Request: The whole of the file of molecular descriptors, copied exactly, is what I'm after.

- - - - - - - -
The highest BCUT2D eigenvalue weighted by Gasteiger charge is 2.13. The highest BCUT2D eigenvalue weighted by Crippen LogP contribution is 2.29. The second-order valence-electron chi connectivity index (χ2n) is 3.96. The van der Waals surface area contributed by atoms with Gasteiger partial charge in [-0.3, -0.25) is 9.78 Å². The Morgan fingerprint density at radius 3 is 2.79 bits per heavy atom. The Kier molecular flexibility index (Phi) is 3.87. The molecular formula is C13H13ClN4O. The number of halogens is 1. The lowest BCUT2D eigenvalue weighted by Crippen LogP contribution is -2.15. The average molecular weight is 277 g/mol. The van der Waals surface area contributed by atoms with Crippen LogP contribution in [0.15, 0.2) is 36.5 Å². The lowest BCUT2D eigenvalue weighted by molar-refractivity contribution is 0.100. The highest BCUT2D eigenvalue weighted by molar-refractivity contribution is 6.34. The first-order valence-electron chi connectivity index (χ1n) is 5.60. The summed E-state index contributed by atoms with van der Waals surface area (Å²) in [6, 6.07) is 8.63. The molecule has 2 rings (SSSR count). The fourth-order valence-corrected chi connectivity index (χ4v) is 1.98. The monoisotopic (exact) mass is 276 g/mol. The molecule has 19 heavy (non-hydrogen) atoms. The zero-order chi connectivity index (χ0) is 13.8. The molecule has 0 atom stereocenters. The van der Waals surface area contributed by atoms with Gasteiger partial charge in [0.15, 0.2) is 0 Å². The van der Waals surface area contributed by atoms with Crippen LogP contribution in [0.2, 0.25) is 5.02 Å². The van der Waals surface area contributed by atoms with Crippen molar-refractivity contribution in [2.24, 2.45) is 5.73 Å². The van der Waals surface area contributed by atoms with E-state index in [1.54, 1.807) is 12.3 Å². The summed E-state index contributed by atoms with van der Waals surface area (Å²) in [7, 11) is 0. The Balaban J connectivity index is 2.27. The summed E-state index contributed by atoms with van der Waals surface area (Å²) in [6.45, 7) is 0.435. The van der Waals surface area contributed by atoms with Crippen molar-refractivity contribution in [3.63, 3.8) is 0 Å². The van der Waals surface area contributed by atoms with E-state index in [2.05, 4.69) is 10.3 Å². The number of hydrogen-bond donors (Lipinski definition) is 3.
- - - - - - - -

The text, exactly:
The highest BCUT2D eigenvalue weighted by Gasteiger charge is 2.13. The highest BCUT2D eigenvalue weighted by Crippen LogP contribution is 2.29. The second-order valence-electron chi connectivity index (χ2n) is 3.96. The van der Waals surface area contributed by atoms with Gasteiger partial charge in [-0.3, -0.25) is 9.78 Å². The Morgan fingerprint density at radius 3 is 2.79 bits per heavy atom. The Kier molecular flexibility index (Phi) is 3.87. The molecular formula is C13H13ClN4O. The number of halogens is 1. The lowest BCUT2D eigenvalue weighted by Crippen LogP contribution is -2.15. The average molecular weight is 277 g/mol. The van der Waals surface area contributed by atoms with Crippen LogP contribution in [0.15, 0.2) is 36.5 Å². The lowest BCUT2D eigenvalue weighted by molar-refractivity contribution is 0.100. The highest BCUT2D eigenvalue weighted by molar-refractivity contribution is 6.34. The first-order valence-electron chi connectivity index (χ1n) is 5.60. The summed E-state index contributed by atoms with van der Waals surface area (Å²) in [6, 6.07) is 8.63. The molecule has 2 rings (SSSR count). The fourth-order valence-corrected chi connectivity index (χ4v) is 1.98. The monoisotopic (exact) mass is 276 g/mol. The molecule has 19 heavy (non-hydrogen) atoms. The zero-order chi connectivity index (χ0) is 13.8. The molecule has 0 atom stereocenters. The van der Waals surface area contributed by atoms with Gasteiger partial charge in [0.15, 0.2) is 0 Å². The van der Waals surface area contributed by atoms with Crippen LogP contribution in [0.2, 0.25) is 5.02 Å². The van der Waals surface area contributed by atoms with Crippen molar-refractivity contribution in [2.24, 2.45) is 5.73 Å². The van der Waals surface area contributed by atoms with E-state index in [1.54, 1.807) is 12.3 Å². The summed E-state index contributed by atoms with van der Waals surface area (Å²) in [7, 11) is 0. The Balaban J connectivity index is 2.27. The summed E-state index contributed by atoms with van der Waals surface area (Å²) in [6.45, 7) is 0.435. The van der Waals surface area contributed by atoms with Crippen molar-refractivity contribution in [3.63, 3.8) is 0 Å². The van der Waals surface area contributed by atoms with E-state index in [2.05, 4.69) is 10.3 Å². The number of hydrogen-bond donors (Lipinski definition) is 3.